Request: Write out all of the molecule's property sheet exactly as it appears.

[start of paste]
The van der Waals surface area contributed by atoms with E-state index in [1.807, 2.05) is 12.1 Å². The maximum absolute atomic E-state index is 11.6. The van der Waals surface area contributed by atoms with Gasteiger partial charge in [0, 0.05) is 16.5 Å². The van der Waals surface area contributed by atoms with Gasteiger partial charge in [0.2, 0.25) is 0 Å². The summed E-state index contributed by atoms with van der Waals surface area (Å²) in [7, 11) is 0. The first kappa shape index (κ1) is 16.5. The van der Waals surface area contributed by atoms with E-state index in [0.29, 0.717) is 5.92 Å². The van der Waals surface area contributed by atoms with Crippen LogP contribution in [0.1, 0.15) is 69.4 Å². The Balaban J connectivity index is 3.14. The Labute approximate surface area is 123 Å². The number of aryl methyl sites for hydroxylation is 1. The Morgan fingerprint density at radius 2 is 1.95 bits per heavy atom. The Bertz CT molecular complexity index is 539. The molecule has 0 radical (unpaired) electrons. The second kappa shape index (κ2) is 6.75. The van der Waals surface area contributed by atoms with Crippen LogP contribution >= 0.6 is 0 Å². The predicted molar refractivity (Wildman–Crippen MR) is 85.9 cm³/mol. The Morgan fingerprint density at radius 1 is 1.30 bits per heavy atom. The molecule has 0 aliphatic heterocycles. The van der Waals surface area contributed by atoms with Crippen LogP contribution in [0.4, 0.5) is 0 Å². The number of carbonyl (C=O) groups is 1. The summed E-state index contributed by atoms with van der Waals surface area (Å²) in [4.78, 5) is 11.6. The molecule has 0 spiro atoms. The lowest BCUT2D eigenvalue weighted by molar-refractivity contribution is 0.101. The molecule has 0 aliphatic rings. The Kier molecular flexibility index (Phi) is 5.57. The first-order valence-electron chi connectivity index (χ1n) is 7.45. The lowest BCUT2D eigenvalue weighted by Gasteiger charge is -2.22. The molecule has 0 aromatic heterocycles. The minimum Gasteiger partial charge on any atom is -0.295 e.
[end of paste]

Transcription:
The van der Waals surface area contributed by atoms with E-state index in [1.807, 2.05) is 12.1 Å². The maximum absolute atomic E-state index is 11.6. The van der Waals surface area contributed by atoms with Gasteiger partial charge in [0, 0.05) is 16.5 Å². The van der Waals surface area contributed by atoms with Gasteiger partial charge in [0.2, 0.25) is 0 Å². The summed E-state index contributed by atoms with van der Waals surface area (Å²) in [7, 11) is 0. The first kappa shape index (κ1) is 16.5. The van der Waals surface area contributed by atoms with E-state index in [0.29, 0.717) is 5.92 Å². The van der Waals surface area contributed by atoms with Crippen LogP contribution in [0.1, 0.15) is 69.4 Å². The Balaban J connectivity index is 3.14. The Labute approximate surface area is 123 Å². The number of aryl methyl sites for hydroxylation is 1. The Morgan fingerprint density at radius 2 is 1.95 bits per heavy atom. The Bertz CT molecular complexity index is 539. The molecule has 0 radical (unpaired) electrons. The second kappa shape index (κ2) is 6.75. The van der Waals surface area contributed by atoms with Crippen LogP contribution >= 0.6 is 0 Å². The predicted molar refractivity (Wildman–Crippen MR) is 85.9 cm³/mol. The Morgan fingerprint density at radius 1 is 1.30 bits per heavy atom. The molecule has 0 aliphatic heterocycles. The van der Waals surface area contributed by atoms with Crippen LogP contribution in [0.4, 0.5) is 0 Å². The number of carbonyl (C=O) groups is 1. The summed E-state index contributed by atoms with van der Waals surface area (Å²) in [4.78, 5) is 11.6. The molecule has 0 spiro atoms. The lowest BCUT2D eigenvalue weighted by molar-refractivity contribution is 0.101. The molecule has 0 aliphatic rings. The Kier molecular flexibility index (Phi) is 5.57. The first-order valence-electron chi connectivity index (χ1n) is 7.45. The lowest BCUT2D eigenvalue weighted by Gasteiger charge is -2.22. The molecule has 0 aromatic heterocycles. The minimum Gasteiger partial charge on any atom is -0.295 e.